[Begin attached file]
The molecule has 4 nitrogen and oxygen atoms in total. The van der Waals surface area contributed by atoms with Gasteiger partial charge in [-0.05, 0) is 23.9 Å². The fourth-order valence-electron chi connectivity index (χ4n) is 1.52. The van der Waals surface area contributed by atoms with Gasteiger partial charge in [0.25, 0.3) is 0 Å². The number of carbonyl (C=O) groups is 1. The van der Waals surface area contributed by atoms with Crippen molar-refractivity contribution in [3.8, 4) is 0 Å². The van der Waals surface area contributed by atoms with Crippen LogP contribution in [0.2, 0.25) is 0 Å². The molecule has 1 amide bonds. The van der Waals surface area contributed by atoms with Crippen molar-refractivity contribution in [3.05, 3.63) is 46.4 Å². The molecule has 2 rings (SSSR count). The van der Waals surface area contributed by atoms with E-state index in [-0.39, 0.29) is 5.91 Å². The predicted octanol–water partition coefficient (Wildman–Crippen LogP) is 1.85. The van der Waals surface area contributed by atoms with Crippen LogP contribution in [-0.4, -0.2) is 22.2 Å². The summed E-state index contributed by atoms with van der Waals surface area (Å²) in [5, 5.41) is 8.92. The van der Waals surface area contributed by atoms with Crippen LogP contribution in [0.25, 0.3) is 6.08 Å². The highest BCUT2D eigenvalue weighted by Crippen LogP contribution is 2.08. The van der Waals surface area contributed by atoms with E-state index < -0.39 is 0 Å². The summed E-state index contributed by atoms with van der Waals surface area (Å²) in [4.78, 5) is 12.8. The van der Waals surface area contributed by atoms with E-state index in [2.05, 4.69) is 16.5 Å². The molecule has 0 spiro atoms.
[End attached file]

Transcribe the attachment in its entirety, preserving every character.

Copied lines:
The molecule has 4 nitrogen and oxygen atoms in total. The van der Waals surface area contributed by atoms with Gasteiger partial charge in [-0.05, 0) is 23.9 Å². The fourth-order valence-electron chi connectivity index (χ4n) is 1.52. The van der Waals surface area contributed by atoms with Gasteiger partial charge in [0.25, 0.3) is 0 Å². The number of carbonyl (C=O) groups is 1. The van der Waals surface area contributed by atoms with Crippen molar-refractivity contribution in [3.8, 4) is 0 Å². The van der Waals surface area contributed by atoms with Crippen LogP contribution in [0.2, 0.25) is 0 Å². The molecule has 1 amide bonds. The van der Waals surface area contributed by atoms with Crippen molar-refractivity contribution in [3.05, 3.63) is 46.4 Å². The molecule has 2 rings (SSSR count). The van der Waals surface area contributed by atoms with E-state index in [-0.39, 0.29) is 5.91 Å². The predicted octanol–water partition coefficient (Wildman–Crippen LogP) is 1.85. The van der Waals surface area contributed by atoms with Crippen LogP contribution in [-0.4, -0.2) is 22.2 Å². The summed E-state index contributed by atoms with van der Waals surface area (Å²) in [5, 5.41) is 8.92. The van der Waals surface area contributed by atoms with Crippen LogP contribution in [0.25, 0.3) is 6.08 Å². The highest BCUT2D eigenvalue weighted by Crippen LogP contribution is 2.08. The van der Waals surface area contributed by atoms with E-state index < -0.39 is 0 Å². The summed E-state index contributed by atoms with van der Waals surface area (Å²) in [4.78, 5) is 12.8. The van der Waals surface area contributed by atoms with E-state index in [2.05, 4.69) is 16.5 Å². The molecule has 0 spiro atoms.